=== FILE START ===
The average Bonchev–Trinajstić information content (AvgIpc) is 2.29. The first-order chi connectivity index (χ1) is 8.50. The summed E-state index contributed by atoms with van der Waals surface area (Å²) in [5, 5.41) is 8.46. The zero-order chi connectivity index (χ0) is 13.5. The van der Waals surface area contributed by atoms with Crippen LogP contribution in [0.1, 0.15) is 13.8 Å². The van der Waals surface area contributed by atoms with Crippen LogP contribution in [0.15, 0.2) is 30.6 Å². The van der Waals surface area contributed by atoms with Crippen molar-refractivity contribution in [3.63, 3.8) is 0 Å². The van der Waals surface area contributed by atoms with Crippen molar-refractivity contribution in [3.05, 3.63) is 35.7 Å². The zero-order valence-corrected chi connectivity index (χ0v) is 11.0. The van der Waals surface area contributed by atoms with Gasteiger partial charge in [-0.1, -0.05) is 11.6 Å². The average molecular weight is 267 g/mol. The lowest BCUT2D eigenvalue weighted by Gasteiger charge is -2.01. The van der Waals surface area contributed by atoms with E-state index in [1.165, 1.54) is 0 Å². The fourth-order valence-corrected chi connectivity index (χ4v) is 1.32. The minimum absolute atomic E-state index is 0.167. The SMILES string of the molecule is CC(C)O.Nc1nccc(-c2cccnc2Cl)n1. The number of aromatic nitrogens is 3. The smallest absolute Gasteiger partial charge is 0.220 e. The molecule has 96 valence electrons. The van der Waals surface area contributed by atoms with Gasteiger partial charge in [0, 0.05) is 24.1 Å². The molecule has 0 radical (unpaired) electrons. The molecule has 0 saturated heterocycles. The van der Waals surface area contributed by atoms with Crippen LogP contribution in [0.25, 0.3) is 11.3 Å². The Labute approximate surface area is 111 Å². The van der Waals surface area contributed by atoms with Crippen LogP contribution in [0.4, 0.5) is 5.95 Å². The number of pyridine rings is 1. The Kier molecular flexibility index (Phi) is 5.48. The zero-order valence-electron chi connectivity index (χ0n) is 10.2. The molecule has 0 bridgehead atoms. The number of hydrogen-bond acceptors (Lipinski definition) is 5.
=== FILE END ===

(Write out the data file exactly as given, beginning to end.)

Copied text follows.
The average Bonchev–Trinajstić information content (AvgIpc) is 2.29. The first-order chi connectivity index (χ1) is 8.50. The summed E-state index contributed by atoms with van der Waals surface area (Å²) in [5, 5.41) is 8.46. The zero-order chi connectivity index (χ0) is 13.5. The van der Waals surface area contributed by atoms with Crippen LogP contribution in [0.1, 0.15) is 13.8 Å². The van der Waals surface area contributed by atoms with Crippen LogP contribution in [0.15, 0.2) is 30.6 Å². The van der Waals surface area contributed by atoms with Crippen molar-refractivity contribution in [3.63, 3.8) is 0 Å². The van der Waals surface area contributed by atoms with Crippen molar-refractivity contribution in [3.05, 3.63) is 35.7 Å². The zero-order valence-corrected chi connectivity index (χ0v) is 11.0. The van der Waals surface area contributed by atoms with Gasteiger partial charge in [-0.1, -0.05) is 11.6 Å². The average molecular weight is 267 g/mol. The lowest BCUT2D eigenvalue weighted by Gasteiger charge is -2.01. The van der Waals surface area contributed by atoms with E-state index in [1.165, 1.54) is 0 Å². The fourth-order valence-corrected chi connectivity index (χ4v) is 1.32. The minimum absolute atomic E-state index is 0.167. The SMILES string of the molecule is CC(C)O.Nc1nccc(-c2cccnc2Cl)n1. The number of aromatic nitrogens is 3. The smallest absolute Gasteiger partial charge is 0.220 e. The molecule has 96 valence electrons. The van der Waals surface area contributed by atoms with Gasteiger partial charge in [0, 0.05) is 24.1 Å². The molecule has 0 radical (unpaired) electrons. The molecule has 0 saturated heterocycles. The van der Waals surface area contributed by atoms with Crippen LogP contribution in [0.25, 0.3) is 11.3 Å². The Labute approximate surface area is 111 Å². The van der Waals surface area contributed by atoms with Crippen LogP contribution in [0.4, 0.5) is 5.95 Å². The number of pyridine rings is 1. The Kier molecular flexibility index (Phi) is 5.48. The zero-order valence-electron chi connectivity index (χ0n) is 10.2. The molecule has 0 bridgehead atoms. The number of hydrogen-bond acceptors (Lipinski definition) is 5.